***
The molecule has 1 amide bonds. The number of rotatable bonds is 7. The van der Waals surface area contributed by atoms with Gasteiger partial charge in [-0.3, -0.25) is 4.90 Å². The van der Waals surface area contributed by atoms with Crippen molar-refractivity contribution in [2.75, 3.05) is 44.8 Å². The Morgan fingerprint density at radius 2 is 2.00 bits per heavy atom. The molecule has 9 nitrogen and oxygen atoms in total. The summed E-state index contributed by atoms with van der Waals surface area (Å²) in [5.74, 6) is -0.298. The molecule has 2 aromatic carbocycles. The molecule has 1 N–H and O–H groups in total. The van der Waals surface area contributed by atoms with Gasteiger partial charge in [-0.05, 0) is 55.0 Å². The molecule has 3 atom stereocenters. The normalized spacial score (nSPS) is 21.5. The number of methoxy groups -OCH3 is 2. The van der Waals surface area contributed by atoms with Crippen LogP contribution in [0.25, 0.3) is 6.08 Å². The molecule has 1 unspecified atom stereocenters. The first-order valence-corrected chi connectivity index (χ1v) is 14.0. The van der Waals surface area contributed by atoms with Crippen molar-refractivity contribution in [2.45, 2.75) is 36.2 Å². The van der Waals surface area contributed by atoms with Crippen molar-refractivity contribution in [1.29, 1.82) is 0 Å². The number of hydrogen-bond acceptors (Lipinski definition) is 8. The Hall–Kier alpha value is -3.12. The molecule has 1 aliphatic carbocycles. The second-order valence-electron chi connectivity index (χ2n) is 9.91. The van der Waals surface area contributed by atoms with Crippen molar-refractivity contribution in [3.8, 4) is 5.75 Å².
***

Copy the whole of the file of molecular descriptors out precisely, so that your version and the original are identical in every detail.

The molecule has 1 amide bonds. The number of rotatable bonds is 7. The van der Waals surface area contributed by atoms with Gasteiger partial charge in [-0.3, -0.25) is 4.90 Å². The van der Waals surface area contributed by atoms with Crippen molar-refractivity contribution in [2.75, 3.05) is 44.8 Å². The Morgan fingerprint density at radius 2 is 2.00 bits per heavy atom. The molecule has 9 nitrogen and oxygen atoms in total. The summed E-state index contributed by atoms with van der Waals surface area (Å²) in [5.74, 6) is -0.298. The molecule has 2 aromatic carbocycles. The molecule has 1 N–H and O–H groups in total. The van der Waals surface area contributed by atoms with Gasteiger partial charge in [-0.05, 0) is 55.0 Å². The molecule has 3 atom stereocenters. The normalized spacial score (nSPS) is 21.5. The number of methoxy groups -OCH3 is 2. The van der Waals surface area contributed by atoms with Crippen LogP contribution in [0.25, 0.3) is 6.08 Å². The molecule has 1 unspecified atom stereocenters. The first-order valence-corrected chi connectivity index (χ1v) is 14.0. The van der Waals surface area contributed by atoms with Crippen molar-refractivity contribution in [2.45, 2.75) is 36.2 Å². The van der Waals surface area contributed by atoms with Crippen molar-refractivity contribution in [1.29, 1.82) is 0 Å². The number of hydrogen-bond acceptors (Lipinski definition) is 8. The Hall–Kier alpha value is -3.12. The molecule has 1 aliphatic carbocycles. The second-order valence-electron chi connectivity index (χ2n) is 9.91. The van der Waals surface area contributed by atoms with Crippen molar-refractivity contribution in [3.8, 4) is 5.75 Å².